Coptic Solidarity Analysis and Recommendations on Egypt Chapter of State Department Report
21 Aug, 2017, 06:00 ET
WASHINGTON, Aug. 21, 2017 /PRNewswire-USNewswire/ -- Coptic Solidarity applauds the U.S. government for its continued attention to international religious freedom (IRF) through the publication of its annual report, which was released on August 15, 2017. Overall documentation and quality of the Egypt chapter is excellent, yet its timid language suggests lack of a cohesive policy towards Egypt within the Trump administration. Read full analysis>>
The absence of definitive statements regarding the year's developments was notable. The language was less explicit in drawing conclusions, with the frequent use of "sometimes" to describe regular scenarios of persecution. This is likely the result of key vacancies, including the lack of an Ambassador at Large for IRF since Ambassador Saperstein left the office.
Another reason likely is the lack of a cohesive and clear foreign policy within the administration. President Trump has thus far focused on joint US/Egypt efforts to combat terrorism with little effort spent on pressuring Egypt to improve religious freedom and human rights. The apparent result is a report that cites various incidents, but fails to draw definitive conclusions.
Each year, Coptic Solidarity provides an analysis and recommendations to improve the chapter of the report on Egypt. We applaud the addition of several recommendations made to the 2015 report, including reporting on the repair of churches destroyed in August 2013 violence, lack of Copts in prominent positions, kidnapping of Coptic girls, and reporting on the discrimination against Coptic athletes.
The primary purpose of the IRF report is to cover any improvements or worsening of religious freedom in each country, but Coptic Solidarity has noted the absence of many important incidents of religious freedom violations in Egypt unless they occurred during the reporting year. Moreover, the report praises president Sisi's calls for reforming "religious discourse," but notes that such calls have "sometimes" not been heeded by the state. This is a serious understatement which fails to mention that the spread of hate culture by Wahabi Salafis, de facto allies of President Sisi, goes unabated with the complicit support of the government. This results in lack of clarity in the broader understanding of what is happening to religious minorities in Egypt.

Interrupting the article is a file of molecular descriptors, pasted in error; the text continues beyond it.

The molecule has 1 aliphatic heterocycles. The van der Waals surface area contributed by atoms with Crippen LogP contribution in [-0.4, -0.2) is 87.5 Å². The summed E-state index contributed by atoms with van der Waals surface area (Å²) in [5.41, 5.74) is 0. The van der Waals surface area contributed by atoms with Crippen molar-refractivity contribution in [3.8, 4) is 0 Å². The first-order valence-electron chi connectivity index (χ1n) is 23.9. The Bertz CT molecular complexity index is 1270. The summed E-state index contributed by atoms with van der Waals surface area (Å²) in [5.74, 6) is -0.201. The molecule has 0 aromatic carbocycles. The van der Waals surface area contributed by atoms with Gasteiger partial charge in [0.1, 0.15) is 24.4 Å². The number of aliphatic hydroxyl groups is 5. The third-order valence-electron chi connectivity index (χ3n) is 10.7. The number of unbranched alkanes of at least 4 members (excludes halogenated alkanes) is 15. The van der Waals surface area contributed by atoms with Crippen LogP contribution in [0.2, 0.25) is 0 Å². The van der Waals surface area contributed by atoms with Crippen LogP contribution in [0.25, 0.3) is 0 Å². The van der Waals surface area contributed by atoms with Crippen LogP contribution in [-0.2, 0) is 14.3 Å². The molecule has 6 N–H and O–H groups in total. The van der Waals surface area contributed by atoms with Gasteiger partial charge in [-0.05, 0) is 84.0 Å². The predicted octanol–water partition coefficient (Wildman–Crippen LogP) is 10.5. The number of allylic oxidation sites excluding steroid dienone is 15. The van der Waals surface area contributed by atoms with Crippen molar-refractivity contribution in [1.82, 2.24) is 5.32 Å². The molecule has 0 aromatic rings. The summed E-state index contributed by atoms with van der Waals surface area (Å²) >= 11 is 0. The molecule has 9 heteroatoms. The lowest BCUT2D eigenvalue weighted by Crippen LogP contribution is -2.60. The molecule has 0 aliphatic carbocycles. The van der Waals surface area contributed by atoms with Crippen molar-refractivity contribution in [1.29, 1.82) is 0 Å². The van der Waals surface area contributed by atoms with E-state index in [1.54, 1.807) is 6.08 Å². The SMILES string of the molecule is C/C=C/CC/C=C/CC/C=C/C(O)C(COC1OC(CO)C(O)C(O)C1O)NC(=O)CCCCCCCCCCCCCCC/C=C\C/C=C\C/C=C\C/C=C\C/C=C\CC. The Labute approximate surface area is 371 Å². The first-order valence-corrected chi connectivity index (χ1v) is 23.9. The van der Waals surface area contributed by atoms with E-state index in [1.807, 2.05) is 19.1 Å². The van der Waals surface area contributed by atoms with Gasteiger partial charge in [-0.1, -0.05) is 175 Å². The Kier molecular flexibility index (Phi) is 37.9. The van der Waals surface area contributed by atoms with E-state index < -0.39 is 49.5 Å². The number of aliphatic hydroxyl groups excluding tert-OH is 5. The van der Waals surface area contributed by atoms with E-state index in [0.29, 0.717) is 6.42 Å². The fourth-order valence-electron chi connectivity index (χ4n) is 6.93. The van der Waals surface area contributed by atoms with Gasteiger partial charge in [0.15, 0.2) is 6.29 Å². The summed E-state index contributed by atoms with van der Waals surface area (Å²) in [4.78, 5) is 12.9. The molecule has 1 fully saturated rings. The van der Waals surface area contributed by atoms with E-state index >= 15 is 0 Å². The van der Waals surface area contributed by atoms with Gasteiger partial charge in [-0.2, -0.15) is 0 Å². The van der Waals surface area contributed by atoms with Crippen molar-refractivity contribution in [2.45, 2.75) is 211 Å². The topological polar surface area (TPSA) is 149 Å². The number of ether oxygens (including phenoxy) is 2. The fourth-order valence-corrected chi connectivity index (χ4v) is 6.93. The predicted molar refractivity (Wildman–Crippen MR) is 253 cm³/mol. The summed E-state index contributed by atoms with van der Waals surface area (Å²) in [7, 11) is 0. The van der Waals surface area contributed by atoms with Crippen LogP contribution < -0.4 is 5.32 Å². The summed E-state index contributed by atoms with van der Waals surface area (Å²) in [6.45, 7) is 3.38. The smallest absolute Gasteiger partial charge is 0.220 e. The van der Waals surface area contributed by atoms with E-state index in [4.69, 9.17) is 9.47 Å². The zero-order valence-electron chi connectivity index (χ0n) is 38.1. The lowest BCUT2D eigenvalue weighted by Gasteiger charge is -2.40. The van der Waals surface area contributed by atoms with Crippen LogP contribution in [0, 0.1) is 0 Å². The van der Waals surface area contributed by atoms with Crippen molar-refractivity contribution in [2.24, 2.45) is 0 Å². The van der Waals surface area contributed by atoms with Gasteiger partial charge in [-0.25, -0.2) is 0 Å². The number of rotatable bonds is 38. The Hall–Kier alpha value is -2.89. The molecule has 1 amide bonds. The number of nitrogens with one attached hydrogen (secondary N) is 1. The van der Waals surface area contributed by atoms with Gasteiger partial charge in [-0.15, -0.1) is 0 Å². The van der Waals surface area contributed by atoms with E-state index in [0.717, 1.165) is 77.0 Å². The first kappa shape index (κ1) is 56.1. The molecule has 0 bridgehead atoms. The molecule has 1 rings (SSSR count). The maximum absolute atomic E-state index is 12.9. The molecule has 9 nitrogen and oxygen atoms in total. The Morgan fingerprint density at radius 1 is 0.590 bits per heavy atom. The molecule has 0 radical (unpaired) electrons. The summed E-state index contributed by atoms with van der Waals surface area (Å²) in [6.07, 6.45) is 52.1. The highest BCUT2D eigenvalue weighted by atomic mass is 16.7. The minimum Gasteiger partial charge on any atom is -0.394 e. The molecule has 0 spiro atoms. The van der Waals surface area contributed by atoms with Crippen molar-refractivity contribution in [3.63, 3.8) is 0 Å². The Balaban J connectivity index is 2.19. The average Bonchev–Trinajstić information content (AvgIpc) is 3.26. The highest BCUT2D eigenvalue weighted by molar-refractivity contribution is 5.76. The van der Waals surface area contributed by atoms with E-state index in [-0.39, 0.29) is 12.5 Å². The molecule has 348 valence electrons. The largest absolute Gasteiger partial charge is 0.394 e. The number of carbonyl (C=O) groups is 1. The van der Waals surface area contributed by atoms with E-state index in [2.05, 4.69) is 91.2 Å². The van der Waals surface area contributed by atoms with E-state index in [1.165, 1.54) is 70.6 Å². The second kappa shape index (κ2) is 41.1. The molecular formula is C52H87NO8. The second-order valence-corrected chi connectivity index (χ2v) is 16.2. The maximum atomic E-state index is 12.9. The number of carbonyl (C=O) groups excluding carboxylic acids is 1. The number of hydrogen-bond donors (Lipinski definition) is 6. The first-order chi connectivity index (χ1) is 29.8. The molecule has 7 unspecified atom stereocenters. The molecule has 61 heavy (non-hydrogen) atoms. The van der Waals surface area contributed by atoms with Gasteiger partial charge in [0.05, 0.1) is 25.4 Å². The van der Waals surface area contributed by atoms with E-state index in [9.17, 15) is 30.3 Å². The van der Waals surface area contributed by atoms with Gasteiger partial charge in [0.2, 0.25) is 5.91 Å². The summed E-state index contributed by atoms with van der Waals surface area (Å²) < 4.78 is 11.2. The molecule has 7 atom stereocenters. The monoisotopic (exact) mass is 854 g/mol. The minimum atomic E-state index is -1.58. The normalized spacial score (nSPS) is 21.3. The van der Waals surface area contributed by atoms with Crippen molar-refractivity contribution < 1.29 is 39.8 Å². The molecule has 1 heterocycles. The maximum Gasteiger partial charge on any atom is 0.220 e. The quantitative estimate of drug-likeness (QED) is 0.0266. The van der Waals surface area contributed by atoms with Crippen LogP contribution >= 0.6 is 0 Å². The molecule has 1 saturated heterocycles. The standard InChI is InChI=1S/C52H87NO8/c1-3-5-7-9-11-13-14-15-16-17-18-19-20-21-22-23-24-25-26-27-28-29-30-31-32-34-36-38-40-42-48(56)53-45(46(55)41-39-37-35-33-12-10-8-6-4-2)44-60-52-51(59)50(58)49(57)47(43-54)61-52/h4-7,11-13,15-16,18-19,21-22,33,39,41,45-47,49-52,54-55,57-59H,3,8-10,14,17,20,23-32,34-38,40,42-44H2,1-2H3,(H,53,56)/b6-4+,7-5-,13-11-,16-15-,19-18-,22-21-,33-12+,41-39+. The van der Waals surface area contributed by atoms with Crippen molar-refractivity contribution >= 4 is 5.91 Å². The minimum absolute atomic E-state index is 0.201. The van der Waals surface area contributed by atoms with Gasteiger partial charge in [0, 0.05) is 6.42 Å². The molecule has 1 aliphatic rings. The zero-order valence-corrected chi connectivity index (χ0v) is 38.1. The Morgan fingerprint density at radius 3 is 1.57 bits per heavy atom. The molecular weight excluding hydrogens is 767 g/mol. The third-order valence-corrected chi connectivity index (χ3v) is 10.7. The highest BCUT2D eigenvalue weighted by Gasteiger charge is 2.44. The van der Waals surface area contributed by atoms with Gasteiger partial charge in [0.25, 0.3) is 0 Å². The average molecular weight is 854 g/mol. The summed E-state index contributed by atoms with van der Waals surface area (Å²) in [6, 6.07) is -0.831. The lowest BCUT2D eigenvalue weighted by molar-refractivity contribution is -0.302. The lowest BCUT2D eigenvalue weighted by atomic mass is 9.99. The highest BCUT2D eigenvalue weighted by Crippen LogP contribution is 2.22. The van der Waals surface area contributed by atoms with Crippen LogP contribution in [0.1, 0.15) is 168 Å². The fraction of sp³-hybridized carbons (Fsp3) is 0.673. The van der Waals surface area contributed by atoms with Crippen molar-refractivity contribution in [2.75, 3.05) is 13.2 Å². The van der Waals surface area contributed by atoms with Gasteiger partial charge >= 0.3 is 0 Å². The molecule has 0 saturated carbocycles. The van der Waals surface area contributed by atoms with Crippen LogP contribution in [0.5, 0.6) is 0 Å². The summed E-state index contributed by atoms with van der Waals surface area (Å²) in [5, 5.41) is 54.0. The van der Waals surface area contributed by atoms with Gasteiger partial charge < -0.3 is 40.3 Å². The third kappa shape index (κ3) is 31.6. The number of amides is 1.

Coptic Solidarity continues to recommend adding a follow up section to the report that would delineate more clearly major incidents and track what actions have been taken to prosecute perpetrators, and if any reparations have been made to the victims. Adding follow up on incidents such as the Maspero Massacre, the multiple church bombings, and the individual acts of violence against Copts and their property would bring greater continuity to the report and increase accountability to the culture of impunity in Egypt.
While Coptic Solidarity makes recommendations for improvement, the report continues to be one of the best available tools for those advocating religious freedom worldwide.
Coptic Solidarity is an organization seeking to help minorities, particularly the Copts, of Egypt and we support those in Egypt working for upholding values of freedom, equality, and the protection of the fundamental rights of all Egyptian citizens. It advocates in cooperation with the affiliated organizations in Canada and in Europe (Solidarité Copte). For more information, contact Lindsay Griffin at 801-512-1713 or [email protected]
SOURCE Coptic Solidarity
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